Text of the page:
By Lou Lamoreux and John Hagenbuch, Co-Chairs
The USMEF Feedgrain and Oilseed Caucus met May 21 during the USMEF Board of Directors meeting in San Antonio. Included in the topics examined and discussed by caucus members were the outlook for the U.S. grain and livestock industries, the value of marketing corn-fed beef in the ASEAN region, USMEF efforts to increase value and markets for underutilized cuts of U.S. red meat and lingering effects of the West Coast port situation.
U.S. meat production is expected to increase significantly as the entire U.S. protein sector continues to expand rapidly. Pork production is leading the way and is expected to jump 6 percent in the next year. While not nearly as dramatic, U.S. beef production should also climb – the predicted growth of .01 percent is small, but many in the industry had expected a decline.
On the demand side, factors such as the millennial generation eating more meat and the U.S. meat industry’s ability to market value-added products internationally have steadied the market.
As for the grain markets, the caucus was told that world stocks have grown significantly in the past few years – and with that has come an increase in the U.S. stock-to-use ratio. John Anderson, deputy chief economist with the American Farm Bureau Federation, told the caucus that the U.S. finds itself in a less favorable situation compared to recent years. Global stocks of grain – especially soybeans – are very high, most notably in Brazil and Argentina. Anderson noted that farmers in Argentina have been sitting on a lot of soybeans as they wait out results of an election to be held this fall in that country. Heavy tariffs are imposed on the Argentine farmers, and if a new government is elected, the tariffs could be lowered, motivating the farmers to sell the soybeans they’ve held in storage. Even if the tariffs aren’t lowered, Anderson said, Argentine farmers may simply give up and sell their soybeans after the election anyway. The effect on the global soybean market could most certainly be substantial, he predicted.
At the same time, U.S. soybean acreage is expected to see a substantial increase. The combination of rising world soybean stocks and increased U.S. soybean production has experts forecasting a 13.5 percent stock-to-use ratio by the end of 2015-16, Anderson said, adding that the current ratio is about 9.4 percent and that anything over 6.5 percent is considered large.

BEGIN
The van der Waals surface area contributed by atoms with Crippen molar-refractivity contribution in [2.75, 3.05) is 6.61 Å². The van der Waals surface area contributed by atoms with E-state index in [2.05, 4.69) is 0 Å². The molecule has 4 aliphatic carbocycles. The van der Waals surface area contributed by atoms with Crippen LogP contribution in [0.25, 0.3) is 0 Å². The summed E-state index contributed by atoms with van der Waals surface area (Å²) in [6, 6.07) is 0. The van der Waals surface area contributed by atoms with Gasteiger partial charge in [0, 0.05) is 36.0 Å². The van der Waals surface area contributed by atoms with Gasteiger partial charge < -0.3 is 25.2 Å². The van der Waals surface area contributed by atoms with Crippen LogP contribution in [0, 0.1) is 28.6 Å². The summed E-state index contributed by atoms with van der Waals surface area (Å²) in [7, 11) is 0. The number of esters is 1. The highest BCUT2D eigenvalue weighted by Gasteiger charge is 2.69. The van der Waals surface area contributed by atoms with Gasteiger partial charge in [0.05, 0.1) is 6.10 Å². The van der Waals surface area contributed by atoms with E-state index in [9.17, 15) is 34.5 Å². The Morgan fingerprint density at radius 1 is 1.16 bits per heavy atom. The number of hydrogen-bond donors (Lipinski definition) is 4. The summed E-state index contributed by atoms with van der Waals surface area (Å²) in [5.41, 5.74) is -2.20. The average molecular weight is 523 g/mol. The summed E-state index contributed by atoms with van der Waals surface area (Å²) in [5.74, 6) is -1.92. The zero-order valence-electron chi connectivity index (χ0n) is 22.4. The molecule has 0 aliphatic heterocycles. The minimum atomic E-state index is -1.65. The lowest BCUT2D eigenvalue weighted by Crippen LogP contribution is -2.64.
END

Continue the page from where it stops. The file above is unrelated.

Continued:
Corn appears to be in a somewhat better position, Anderson reported. Even with a current 13.5 percent stock-to-use ratio, estimates indicate that some acreage in the U.S. will be shifted out of corn next year. Meanwhile corn usage is expected to remain steady in the livestock sector and in the ethanol industry.
Back on the topic of U.S. meat, USMEF staff presented to the caucus insights into marketing techniques that promote and leverage product quality attributes to drive exports. For example, USMEF-ASEAN has been promoting U.S. beef as “Corn Fed to Tenderness.” The next step in the region is to promote U.S. pork as “Grain Fed to Perfection.”
The ASEAN region has built-in challenges for U.S. beef, including the fact that competitors Australia and New Zealand are much closer geographically and, in the case of Australia, producing large volumes of beef due to persistent drought conditions. USMEF-ASEAN has highlighted the corn-fed aspect and pointed out the differences in flavor and tenderness between U.S. beef and the beef produced in other countries.
USMEF staff also detailed efforts to market underutilized cuts of meat that command little value in the domestic market. Critical to this effort is the identification of processors and other customers in each market and tailoring these products to meet their specific needs.
John Zarella, sales manager for Preferred Freezer Services, a global cold storage company, provided the caucus with an update on efforts to alleviate port congestion on the West Coast. Zarella reported that the situation has improved from earlier this year when there were as many as 25 container ships docked at the Port of Los Angeles due to a slowdown related to stalled labor negotiations. A tentative labor agreement was finally reached in late February, prompting a concerted effort to relieve the backlog of containers and cargo. Zarella said that while ships are no longer backlogged, lingering congestion in the Port of Los Angeles and the Port of Long Beach is expected to continue until June. He then noted the importance of the West Coast ports, which handle about 40 percent of the container traffic in the entire U.S. As meat exporters know, the West Coast ports are especially vital for shipping chilled meat to Asian markets, because limited shelf life makes it difficult to move these products by another route.
In wake of the World Trade Organization’s decision on country-of-origin labeling, the caucus briefly discusses its implications – most notably the potential for retaliatory measures by Canada and Mexico. The caucus also entertained a resolution presented by Beef and Allied Industries Committee Chairman Kevin Kester. It encourages those organizations that support expanded trade with Cuba to advocate for the statutory and regulatory changes necessary to allow USDA program funding and checkoff funding to be used for market development and research in Cuba. The resolution was approved the following day by the USMEF Board of Directors.